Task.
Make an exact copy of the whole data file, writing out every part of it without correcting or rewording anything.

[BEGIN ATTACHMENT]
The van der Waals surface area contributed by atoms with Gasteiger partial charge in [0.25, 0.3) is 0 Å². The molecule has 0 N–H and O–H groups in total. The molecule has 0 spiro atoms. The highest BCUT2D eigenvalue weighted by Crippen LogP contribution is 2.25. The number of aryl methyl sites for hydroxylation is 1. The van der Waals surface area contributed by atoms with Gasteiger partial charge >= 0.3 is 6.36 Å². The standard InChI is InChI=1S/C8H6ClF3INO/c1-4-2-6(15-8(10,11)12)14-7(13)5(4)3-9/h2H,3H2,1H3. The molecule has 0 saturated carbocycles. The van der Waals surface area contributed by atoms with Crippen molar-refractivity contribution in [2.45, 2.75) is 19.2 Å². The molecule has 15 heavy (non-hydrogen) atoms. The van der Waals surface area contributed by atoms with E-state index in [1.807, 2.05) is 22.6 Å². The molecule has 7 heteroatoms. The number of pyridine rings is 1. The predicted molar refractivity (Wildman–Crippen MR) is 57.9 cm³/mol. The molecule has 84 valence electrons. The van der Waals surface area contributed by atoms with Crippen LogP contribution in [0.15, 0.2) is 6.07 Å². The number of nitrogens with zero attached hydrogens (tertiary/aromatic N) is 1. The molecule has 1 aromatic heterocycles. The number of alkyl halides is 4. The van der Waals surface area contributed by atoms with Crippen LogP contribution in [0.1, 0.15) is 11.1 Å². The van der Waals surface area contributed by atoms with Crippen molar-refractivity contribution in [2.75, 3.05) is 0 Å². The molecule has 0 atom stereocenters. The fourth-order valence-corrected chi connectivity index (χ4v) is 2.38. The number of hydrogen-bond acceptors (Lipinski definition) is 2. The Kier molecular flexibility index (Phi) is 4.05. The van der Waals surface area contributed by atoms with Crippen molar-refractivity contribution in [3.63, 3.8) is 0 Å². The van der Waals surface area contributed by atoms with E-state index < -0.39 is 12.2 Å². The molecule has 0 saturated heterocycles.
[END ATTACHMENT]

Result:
The van der Waals surface area contributed by atoms with Gasteiger partial charge in [0.25, 0.3) is 0 Å². The molecule has 0 N–H and O–H groups in total. The molecule has 0 spiro atoms. The highest BCUT2D eigenvalue weighted by Crippen LogP contribution is 2.25. The number of aryl methyl sites for hydroxylation is 1. The van der Waals surface area contributed by atoms with Gasteiger partial charge >= 0.3 is 6.36 Å². The standard InChI is InChI=1S/C8H6ClF3INO/c1-4-2-6(15-8(10,11)12)14-7(13)5(4)3-9/h2H,3H2,1H3. The molecule has 0 saturated carbocycles. The van der Waals surface area contributed by atoms with Crippen molar-refractivity contribution in [2.45, 2.75) is 19.2 Å². The molecule has 15 heavy (non-hydrogen) atoms. The van der Waals surface area contributed by atoms with E-state index in [1.807, 2.05) is 22.6 Å². The molecule has 7 heteroatoms. The number of pyridine rings is 1. The predicted molar refractivity (Wildman–Crippen MR) is 57.9 cm³/mol. The molecule has 84 valence electrons. The van der Waals surface area contributed by atoms with Crippen LogP contribution in [0.15, 0.2) is 6.07 Å². The number of nitrogens with zero attached hydrogens (tertiary/aromatic N) is 1. The molecule has 1 aromatic heterocycles. The number of alkyl halides is 4. The van der Waals surface area contributed by atoms with Crippen LogP contribution in [0.1, 0.15) is 11.1 Å². The van der Waals surface area contributed by atoms with Crippen molar-refractivity contribution in [2.75, 3.05) is 0 Å². The molecule has 0 atom stereocenters. The fourth-order valence-corrected chi connectivity index (χ4v) is 2.38. The number of hydrogen-bond acceptors (Lipinski definition) is 2. The Kier molecular flexibility index (Phi) is 4.05. The van der Waals surface area contributed by atoms with Crippen molar-refractivity contribution in [3.63, 3.8) is 0 Å². The van der Waals surface area contributed by atoms with E-state index < -0.39 is 12.2 Å². The molecule has 0 saturated heterocycles.